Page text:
The Most Radical Makeup Trends From Every Decade
If Queen Victoria walked into a Sephora, would her mind be blown? It’s possible that the sight of people wearing glittery eyeshadow and dark-red lipstick would make her think she’d wandered into the wrong side of town. But in reality, modern-day makeup trends are heavily inspired by what came before them — even fashions from Queen Victoria’s time. With every passing decade, makeup has become edgier and more creative. From the thick, white-pancake powder of the Victorian era to the “no-makeup makeup” look of the 2020s, women have waged mini-revolutions with their cosmetics for generations.
1860s: Do as Queen Victoria does
People looked to the Queen for guidance, and this was equally true for makeup trends. Since Victoria preferred a milky complexion and clean features, so too did the women of England. Victorian-era makeup trends can be summed up in just a few words: pale, clean, and rosy. But achieving these three royal beauty standards meant navigating a minefield of potential faux pas.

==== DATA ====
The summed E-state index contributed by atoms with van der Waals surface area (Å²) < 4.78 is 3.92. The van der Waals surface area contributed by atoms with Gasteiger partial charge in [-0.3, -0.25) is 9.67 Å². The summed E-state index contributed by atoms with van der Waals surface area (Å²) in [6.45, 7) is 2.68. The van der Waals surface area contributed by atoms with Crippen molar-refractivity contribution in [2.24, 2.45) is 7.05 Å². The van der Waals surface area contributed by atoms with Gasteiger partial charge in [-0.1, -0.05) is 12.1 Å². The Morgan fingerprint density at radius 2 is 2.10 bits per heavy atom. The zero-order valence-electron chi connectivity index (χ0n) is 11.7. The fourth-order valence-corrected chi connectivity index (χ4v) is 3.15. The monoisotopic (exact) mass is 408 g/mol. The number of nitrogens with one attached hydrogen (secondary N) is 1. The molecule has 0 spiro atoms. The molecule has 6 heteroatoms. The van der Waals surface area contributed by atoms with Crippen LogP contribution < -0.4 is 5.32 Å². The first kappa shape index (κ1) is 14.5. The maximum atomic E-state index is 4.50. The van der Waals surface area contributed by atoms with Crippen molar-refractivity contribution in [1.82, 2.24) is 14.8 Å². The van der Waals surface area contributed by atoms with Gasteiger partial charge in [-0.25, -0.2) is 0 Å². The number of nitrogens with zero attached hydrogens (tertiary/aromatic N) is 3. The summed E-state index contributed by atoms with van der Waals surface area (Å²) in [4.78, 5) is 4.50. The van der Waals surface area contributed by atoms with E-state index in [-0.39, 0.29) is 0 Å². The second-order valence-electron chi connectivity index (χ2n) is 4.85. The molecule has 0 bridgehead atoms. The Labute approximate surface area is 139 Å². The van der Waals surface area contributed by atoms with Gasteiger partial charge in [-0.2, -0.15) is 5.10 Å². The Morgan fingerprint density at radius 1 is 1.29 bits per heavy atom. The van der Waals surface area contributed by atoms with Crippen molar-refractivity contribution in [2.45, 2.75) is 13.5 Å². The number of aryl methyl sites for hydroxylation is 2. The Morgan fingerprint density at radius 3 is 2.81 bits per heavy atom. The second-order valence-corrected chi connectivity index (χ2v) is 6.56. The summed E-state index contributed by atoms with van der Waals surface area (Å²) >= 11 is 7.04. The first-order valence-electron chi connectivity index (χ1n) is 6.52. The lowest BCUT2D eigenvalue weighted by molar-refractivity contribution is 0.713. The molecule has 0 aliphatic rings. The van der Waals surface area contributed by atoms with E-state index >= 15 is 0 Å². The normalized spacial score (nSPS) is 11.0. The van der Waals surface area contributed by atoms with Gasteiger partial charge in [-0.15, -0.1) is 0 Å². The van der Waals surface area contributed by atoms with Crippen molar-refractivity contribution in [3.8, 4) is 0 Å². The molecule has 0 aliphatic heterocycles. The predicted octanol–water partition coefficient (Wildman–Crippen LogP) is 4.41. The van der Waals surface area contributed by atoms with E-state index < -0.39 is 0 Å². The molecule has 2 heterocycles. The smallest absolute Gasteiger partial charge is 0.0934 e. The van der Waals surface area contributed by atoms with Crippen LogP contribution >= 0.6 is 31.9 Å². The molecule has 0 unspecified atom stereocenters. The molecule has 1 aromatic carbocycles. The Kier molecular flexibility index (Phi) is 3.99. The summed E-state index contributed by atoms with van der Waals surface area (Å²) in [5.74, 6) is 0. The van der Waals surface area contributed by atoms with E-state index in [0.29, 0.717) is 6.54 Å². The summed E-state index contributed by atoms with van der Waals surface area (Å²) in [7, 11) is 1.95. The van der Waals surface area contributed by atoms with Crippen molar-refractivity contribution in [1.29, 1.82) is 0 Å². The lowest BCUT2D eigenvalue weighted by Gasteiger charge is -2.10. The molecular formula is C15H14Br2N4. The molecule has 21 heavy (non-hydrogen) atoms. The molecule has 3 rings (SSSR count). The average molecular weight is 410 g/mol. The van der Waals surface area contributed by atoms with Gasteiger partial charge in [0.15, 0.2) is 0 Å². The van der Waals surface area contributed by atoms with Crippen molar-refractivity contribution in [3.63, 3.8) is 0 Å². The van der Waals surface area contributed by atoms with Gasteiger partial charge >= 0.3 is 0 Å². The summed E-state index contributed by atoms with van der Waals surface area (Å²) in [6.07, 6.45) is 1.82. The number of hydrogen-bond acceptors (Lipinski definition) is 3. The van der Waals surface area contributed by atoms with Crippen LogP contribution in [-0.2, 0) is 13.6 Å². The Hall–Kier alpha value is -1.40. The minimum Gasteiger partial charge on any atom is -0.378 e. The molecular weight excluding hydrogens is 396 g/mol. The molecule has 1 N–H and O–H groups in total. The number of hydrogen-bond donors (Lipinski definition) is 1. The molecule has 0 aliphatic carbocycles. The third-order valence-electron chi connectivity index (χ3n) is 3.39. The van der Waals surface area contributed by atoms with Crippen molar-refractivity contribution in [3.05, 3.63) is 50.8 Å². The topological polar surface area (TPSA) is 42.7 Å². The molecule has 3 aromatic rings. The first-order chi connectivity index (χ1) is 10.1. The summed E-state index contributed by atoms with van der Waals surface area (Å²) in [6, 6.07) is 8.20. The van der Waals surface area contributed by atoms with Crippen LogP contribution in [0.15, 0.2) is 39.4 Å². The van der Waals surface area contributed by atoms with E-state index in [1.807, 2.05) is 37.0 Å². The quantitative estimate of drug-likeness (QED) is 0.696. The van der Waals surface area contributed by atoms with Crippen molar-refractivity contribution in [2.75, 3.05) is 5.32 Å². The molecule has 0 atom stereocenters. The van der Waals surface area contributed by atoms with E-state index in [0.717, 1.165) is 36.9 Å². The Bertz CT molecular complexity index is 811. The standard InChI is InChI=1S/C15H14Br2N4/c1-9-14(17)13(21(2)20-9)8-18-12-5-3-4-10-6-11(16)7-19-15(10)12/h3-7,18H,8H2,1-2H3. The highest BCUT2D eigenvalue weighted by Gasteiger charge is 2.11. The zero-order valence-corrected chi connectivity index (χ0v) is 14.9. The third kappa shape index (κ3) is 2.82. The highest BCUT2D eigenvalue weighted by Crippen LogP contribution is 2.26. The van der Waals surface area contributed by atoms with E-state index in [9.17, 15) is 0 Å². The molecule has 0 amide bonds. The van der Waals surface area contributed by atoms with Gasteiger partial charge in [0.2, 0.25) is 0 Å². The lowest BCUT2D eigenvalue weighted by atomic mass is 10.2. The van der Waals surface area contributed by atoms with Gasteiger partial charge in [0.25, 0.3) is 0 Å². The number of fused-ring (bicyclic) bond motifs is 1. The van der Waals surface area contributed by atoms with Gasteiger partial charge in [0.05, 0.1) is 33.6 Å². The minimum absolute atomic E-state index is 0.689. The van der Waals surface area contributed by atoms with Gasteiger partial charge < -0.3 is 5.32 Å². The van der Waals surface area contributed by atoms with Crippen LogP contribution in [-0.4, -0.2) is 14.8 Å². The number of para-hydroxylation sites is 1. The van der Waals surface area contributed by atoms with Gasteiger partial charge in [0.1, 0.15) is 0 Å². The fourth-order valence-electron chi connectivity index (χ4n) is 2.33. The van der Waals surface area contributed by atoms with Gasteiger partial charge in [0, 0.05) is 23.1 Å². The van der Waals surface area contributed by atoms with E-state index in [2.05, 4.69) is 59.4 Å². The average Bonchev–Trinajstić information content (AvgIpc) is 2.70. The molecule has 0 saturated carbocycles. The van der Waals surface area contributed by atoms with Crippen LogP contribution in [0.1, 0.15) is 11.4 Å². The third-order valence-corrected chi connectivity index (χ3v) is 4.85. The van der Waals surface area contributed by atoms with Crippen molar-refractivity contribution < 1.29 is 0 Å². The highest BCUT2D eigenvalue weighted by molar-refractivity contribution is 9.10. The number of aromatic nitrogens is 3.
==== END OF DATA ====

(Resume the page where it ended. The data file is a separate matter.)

Pressure to be beautiful
There was a general perception that makeup was for women who couldn’t be trusted. But at the same time, if you weren’t naturally beautiful, then you probably felt pressure to at least seem like you were. The goal was to have porcelain skin with a naturally rosy complexion, like a doll. To achieve this look, women covered their cheeks and lips with a light pat rouge and applied white powder to their faces. The white powder hid any “unclean” blemishes, such as dark spots, acne, and fine lines.
1870s: The paler the lips…
Although it was a huge no-no to wear lipstick, there were some unavoidable conditions that simply had to be addressed, chapped lips being one of them. Women started to carefully and discreetly use products such as lip salve to soothe chapped lips. But when actress Sarah Bernhardt blatantly applied red lipstick in public, she unwittingly sparked an entire movement. It’s no coincidence that some women, who often made their lip salves at home, started to sport slightly pinker smiles after Bernhardt’s scandal.
1880s: They made their own makeup out of spices and foods
For Victorian women, kitchens doubled as a place both to cook food and concoct makeup products. Although mascara wasn’t used during that time, women would discreetly smooth burnt cloves onto their lashes to darken them. As the Hair & Makeup Artist Handbook attests, women would also dab strawberry juice or crushed geranium leaves onto their cheeks as a natural-looking rouge.